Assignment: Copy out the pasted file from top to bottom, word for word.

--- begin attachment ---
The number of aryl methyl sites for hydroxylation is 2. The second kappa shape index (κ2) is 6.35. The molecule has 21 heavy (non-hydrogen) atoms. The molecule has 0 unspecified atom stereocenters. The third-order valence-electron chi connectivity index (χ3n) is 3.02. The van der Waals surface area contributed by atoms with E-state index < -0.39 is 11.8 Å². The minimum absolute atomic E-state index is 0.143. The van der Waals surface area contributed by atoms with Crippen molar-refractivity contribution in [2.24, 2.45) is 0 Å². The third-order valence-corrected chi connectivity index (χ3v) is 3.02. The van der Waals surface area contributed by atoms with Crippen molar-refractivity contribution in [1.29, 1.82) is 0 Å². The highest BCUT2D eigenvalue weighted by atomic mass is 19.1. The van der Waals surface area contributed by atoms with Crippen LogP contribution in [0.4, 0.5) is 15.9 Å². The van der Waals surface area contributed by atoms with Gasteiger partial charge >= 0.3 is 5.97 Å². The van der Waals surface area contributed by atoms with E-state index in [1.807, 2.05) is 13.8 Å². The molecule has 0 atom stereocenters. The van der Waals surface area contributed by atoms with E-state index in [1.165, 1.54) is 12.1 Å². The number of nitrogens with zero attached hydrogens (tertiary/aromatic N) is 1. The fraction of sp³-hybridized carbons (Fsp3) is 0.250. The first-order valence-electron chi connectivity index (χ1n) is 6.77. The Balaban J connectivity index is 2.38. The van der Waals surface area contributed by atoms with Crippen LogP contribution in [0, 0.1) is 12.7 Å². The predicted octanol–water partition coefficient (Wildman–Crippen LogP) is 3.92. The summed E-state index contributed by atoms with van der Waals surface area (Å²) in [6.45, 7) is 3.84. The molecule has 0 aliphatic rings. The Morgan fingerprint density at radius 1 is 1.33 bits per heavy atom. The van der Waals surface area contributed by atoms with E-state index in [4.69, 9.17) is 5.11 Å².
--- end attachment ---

The number of aryl methyl sites for hydroxylation is 2. The second kappa shape index (κ2) is 6.35. The molecule has 21 heavy (non-hydrogen) atoms. The molecule has 0 unspecified atom stereocenters. The third-order valence-electron chi connectivity index (χ3n) is 3.02. The van der Waals surface area contributed by atoms with E-state index < -0.39 is 11.8 Å². The minimum absolute atomic E-state index is 0.143. The van der Waals surface area contributed by atoms with Crippen molar-refractivity contribution in [2.24, 2.45) is 0 Å². The third-order valence-corrected chi connectivity index (χ3v) is 3.02. The van der Waals surface area contributed by atoms with Crippen molar-refractivity contribution in [1.29, 1.82) is 0 Å². The highest BCUT2D eigenvalue weighted by atomic mass is 19.1. The van der Waals surface area contributed by atoms with Crippen LogP contribution in [0.4, 0.5) is 15.9 Å². The van der Waals surface area contributed by atoms with Gasteiger partial charge >= 0.3 is 5.97 Å². The van der Waals surface area contributed by atoms with E-state index in [1.807, 2.05) is 13.8 Å². The molecule has 0 atom stereocenters. The van der Waals surface area contributed by atoms with E-state index in [1.165, 1.54) is 12.1 Å². The number of nitrogens with zero attached hydrogens (tertiary/aromatic N) is 1. The fraction of sp³-hybridized carbons (Fsp3) is 0.250. The first-order valence-electron chi connectivity index (χ1n) is 6.77. The Balaban J connectivity index is 2.38. The van der Waals surface area contributed by atoms with Crippen LogP contribution in [0, 0.1) is 12.7 Å². The predicted octanol–water partition coefficient (Wildman–Crippen LogP) is 3.92. The summed E-state index contributed by atoms with van der Waals surface area (Å²) in [6.45, 7) is 3.84. The molecule has 0 aliphatic rings. The Morgan fingerprint density at radius 1 is 1.33 bits per heavy atom. The van der Waals surface area contributed by atoms with E-state index in [4.69, 9.17) is 5.11 Å².